CROWN IMPERIAL BULBS IN YELLOW,ORANGE-RED AND RED
The crown imperial bulbs are defintely impressive when in bloom. These plants can be somewhat difficult to raise and I have experienced the disappearance of this plant in the Spring but certainly not from chipmunks or squirrels. These bulbs have a very unpleasant scent and therefore would not attract the ususal rodent to a large meal. I think there are several reasons why I had this unfavorable experience with imperial bulbs.
I may not have planted crown imperial bulbs immediately upon their arrival at my door step. This really is a necessary step because the roots begin their growing stage in the package and this can result in injury during planting.
The soil you plant this bulb in must be very quick in drainage. If the soil you are contemplating to receive this plant is in anyway heavy,you will need additional sand. I would mix two large garden scoops into the soil and then dig your 6" hole for bulb placement. Later I planted some crown bulbs thinking about these particular points and I was rewarded with some beautiful yellow flowers in the spring.If you treat these bulbs correctly and especially in zones 4-6, you will be richly rewarded.
One thing I must caution you about do not attempt to move these flowers to another location. I attempted to do this once upon a time. I had planted them beneath a decorative small pine and,of course, the plants were too tall and did not produce as well as expected. So,in my infinite wisdom,I moved the bulbs never to see a flower bloom just the stem.
It is also a good idea to stake these plants when just about to bloom. Depending on where the crown imperial bulbs are planted in your garden,they have a tendency to be top heavy. If they droop or fall,the stems are just not strong enough to hold the flowers and the stem will break. This alway causes me frustration since I waited all winter to see this plant flower and now this happens.
CROWN IMPERIAL BULBS SOME ADVICE BEFORE PURCHASING
There are lots of complaints about the crown imperial bulbs in regard to the difficulty of the returning blooms. These bulbs are not inexpensive so not to have them come up at all,or rebloom,is a great disappointment to the eye and the pocketbook. I have compiled some suggestions of what others are attempting to make these bulbs bloom. I have not made any effort to experiment with these methods but if you have the time please try one and then let us know through our contact us form how this turned out.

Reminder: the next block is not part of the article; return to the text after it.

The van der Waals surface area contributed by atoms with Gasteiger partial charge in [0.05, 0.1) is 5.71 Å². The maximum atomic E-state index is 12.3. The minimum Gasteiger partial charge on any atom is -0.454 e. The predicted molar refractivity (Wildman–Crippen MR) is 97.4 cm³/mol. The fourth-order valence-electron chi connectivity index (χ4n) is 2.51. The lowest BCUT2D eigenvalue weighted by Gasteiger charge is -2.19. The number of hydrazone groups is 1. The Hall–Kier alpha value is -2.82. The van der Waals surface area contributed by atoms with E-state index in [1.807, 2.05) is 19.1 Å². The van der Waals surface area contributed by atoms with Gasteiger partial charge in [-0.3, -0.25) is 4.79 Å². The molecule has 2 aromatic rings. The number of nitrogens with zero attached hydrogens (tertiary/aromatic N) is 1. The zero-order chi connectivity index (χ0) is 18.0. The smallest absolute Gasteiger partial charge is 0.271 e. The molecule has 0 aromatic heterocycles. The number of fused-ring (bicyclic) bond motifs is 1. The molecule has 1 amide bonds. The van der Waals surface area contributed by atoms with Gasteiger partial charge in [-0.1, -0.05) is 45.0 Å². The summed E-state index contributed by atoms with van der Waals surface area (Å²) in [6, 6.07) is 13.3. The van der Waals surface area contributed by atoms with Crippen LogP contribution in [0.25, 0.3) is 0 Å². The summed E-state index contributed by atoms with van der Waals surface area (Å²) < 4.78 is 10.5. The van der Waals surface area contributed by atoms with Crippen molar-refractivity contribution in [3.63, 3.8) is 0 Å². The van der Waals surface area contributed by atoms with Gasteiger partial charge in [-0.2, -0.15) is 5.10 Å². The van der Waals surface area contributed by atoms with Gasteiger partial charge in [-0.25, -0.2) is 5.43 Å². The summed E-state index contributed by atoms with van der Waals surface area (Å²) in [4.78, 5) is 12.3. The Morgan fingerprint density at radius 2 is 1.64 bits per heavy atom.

The one method is to devise a two bottom pot where the space between bottoms are filled with gravel and any gritty subtance you can find. The actual pot was filled with enriched potting soil. This pot was then buried in the fall to over winter and the blooms in May were right on schedule. The pot was then removed from the soil,but without disturbing the roots, and moved to some area of the garden where little water will come in contact with the plant except for what falls from the sky. This was done to promote good drainage and have a very minimal amount of water come in contact with crown imperial bulbs.
This method does work but now you are left with a hole in your garden which could be filled by planting dahlia tubers in a pot and placing them in the same area. Dahlias do very well in a buried pot and will fill in the gap. These plants will be discusssed later in the bulbs for summertime.
There is a top grower of the crown imperial bulbs. The method used in obtaining outanding blooms includes growing them in a bulb frame with absolutely no soil in the mix. It involves the use of 1 part sifted forest humus,1 part pumice,and two parts course sand and then sinks the pots into a bigger pot.
Ok now we have come across the terminology of bulb frame and pumice. I know what a cold frame is all about and humus and sand but what is a bulb frame and pumice?
Pumice is a very light colored volcanic rock. Pumice is formed from lava that is full of gas. The lava is ejected and shot through the air during an eruption. As the lava hurtles through the air it cools and the gases escape leaving the rock full of holes. Pumice is so light that it actually floats on water.Pumice is ground up and used today in soaps,abrasive cleansers, and also in polishes. Pumice powder for consumer uses can actually be purchased on the internet. If you enter purchase powered pumice, you will find several companies that carry it. It is not cheap by any means it cost,on one site,a little over $14.00 for five pounds.
This appears to be a simple block frame made to hold potted bulbs of all types. I am assuming from the picture that no enclosure top is necessary but this would have to be researched a little more before constructing one.I understand that a book entitled Rock Garden Design and Construction by the North Garden Society pictures frames nicely illustrated there plus some actual photos of these frames. I am going to purchase a copy. I am sure it must be available on the internet. If anybody has attempted this,please let us know the results on the contact us form.
Now all of this appears rather elaborate just to grow some crown imperial bulbs but this makes gardening exciting. We will be trying this ourselves to see what results can be achieved.
There are several other methods that could be employed but I think I will let it go at this point. It provides enough to chew on for the moment. I would not let all this negativism stop you in the planting of these beautiful bulbs. Try them the traditional way and if you experience problems then by all means try these other methods.
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